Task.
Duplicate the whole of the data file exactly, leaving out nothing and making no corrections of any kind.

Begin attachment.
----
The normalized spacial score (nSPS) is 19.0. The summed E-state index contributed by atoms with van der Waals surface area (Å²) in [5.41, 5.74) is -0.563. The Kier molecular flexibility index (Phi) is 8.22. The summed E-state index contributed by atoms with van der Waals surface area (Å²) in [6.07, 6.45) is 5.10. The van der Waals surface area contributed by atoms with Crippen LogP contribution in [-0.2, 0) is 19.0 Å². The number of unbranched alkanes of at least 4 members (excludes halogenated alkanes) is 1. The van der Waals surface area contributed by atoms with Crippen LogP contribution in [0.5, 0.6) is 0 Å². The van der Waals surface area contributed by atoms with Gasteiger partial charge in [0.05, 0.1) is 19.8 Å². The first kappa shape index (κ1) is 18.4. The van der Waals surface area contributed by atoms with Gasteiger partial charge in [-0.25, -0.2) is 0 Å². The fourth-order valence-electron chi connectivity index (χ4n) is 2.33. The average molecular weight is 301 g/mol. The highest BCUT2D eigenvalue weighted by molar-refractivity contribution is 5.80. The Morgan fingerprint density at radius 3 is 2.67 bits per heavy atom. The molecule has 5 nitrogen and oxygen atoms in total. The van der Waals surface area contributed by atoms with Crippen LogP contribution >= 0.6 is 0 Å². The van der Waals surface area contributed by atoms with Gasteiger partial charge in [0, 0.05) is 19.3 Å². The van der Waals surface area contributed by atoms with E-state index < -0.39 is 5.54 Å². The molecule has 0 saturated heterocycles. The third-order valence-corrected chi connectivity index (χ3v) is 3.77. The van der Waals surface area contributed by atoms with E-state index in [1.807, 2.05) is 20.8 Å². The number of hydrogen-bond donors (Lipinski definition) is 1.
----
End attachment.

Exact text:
The normalized spacial score (nSPS) is 19.0. The summed E-state index contributed by atoms with van der Waals surface area (Å²) in [5.41, 5.74) is -0.563. The Kier molecular flexibility index (Phi) is 8.22. The summed E-state index contributed by atoms with van der Waals surface area (Å²) in [6.07, 6.45) is 5.10. The van der Waals surface area contributed by atoms with Crippen LogP contribution in [-0.2, 0) is 19.0 Å². The number of unbranched alkanes of at least 4 members (excludes halogenated alkanes) is 1. The van der Waals surface area contributed by atoms with Crippen LogP contribution in [0.5, 0.6) is 0 Å². The van der Waals surface area contributed by atoms with Gasteiger partial charge in [0.05, 0.1) is 19.8 Å². The first kappa shape index (κ1) is 18.4. The van der Waals surface area contributed by atoms with Gasteiger partial charge in [-0.25, -0.2) is 0 Å². The fourth-order valence-electron chi connectivity index (χ4n) is 2.33. The average molecular weight is 301 g/mol. The highest BCUT2D eigenvalue weighted by molar-refractivity contribution is 5.80. The Morgan fingerprint density at radius 3 is 2.67 bits per heavy atom. The molecule has 5 nitrogen and oxygen atoms in total. The van der Waals surface area contributed by atoms with Crippen LogP contribution >= 0.6 is 0 Å². The van der Waals surface area contributed by atoms with Gasteiger partial charge in [0, 0.05) is 19.3 Å². The van der Waals surface area contributed by atoms with E-state index < -0.39 is 5.54 Å². The molecule has 0 saturated heterocycles. The third-order valence-corrected chi connectivity index (χ3v) is 3.77. The van der Waals surface area contributed by atoms with E-state index in [1.807, 2.05) is 20.8 Å². The number of hydrogen-bond donors (Lipinski definition) is 1.